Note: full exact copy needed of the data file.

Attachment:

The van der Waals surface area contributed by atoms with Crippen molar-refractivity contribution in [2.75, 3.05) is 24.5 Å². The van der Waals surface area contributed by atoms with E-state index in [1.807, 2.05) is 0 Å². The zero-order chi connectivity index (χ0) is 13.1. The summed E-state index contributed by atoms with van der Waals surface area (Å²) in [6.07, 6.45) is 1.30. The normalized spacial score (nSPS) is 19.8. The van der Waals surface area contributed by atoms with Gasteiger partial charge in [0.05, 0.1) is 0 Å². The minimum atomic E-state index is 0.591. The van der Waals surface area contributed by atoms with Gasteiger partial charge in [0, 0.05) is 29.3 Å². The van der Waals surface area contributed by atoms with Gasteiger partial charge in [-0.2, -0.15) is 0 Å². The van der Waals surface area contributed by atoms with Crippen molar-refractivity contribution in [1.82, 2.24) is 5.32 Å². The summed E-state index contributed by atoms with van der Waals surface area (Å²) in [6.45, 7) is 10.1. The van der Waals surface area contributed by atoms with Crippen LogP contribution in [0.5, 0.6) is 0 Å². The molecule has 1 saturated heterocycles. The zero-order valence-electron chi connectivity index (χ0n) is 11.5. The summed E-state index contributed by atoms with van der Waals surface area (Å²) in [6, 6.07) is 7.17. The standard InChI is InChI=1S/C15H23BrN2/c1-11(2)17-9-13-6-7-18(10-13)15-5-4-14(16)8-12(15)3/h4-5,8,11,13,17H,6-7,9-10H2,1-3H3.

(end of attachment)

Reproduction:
The van der Waals surface area contributed by atoms with Crippen molar-refractivity contribution in [2.75, 3.05) is 24.5 Å². The van der Waals surface area contributed by atoms with E-state index in [1.807, 2.05) is 0 Å². The zero-order chi connectivity index (χ0) is 13.1. The summed E-state index contributed by atoms with van der Waals surface area (Å²) in [6.07, 6.45) is 1.30. The normalized spacial score (nSPS) is 19.8. The van der Waals surface area contributed by atoms with Gasteiger partial charge in [0.05, 0.1) is 0 Å². The minimum atomic E-state index is 0.591. The van der Waals surface area contributed by atoms with Gasteiger partial charge in [0, 0.05) is 29.3 Å². The van der Waals surface area contributed by atoms with Gasteiger partial charge in [-0.2, -0.15) is 0 Å². The van der Waals surface area contributed by atoms with Crippen molar-refractivity contribution in [1.82, 2.24) is 5.32 Å². The summed E-state index contributed by atoms with van der Waals surface area (Å²) in [6.45, 7) is 10.1. The van der Waals surface area contributed by atoms with Crippen LogP contribution in [0.5, 0.6) is 0 Å². The molecule has 1 saturated heterocycles. The zero-order valence-electron chi connectivity index (χ0n) is 11.5. The summed E-state index contributed by atoms with van der Waals surface area (Å²) in [6, 6.07) is 7.17. The standard InChI is InChI=1S/C15H23BrN2/c1-11(2)17-9-13-6-7-18(10-13)15-5-4-14(16)8-12(15)3/h4-5,8,11,13,17H,6-7,9-10H2,1-3H3.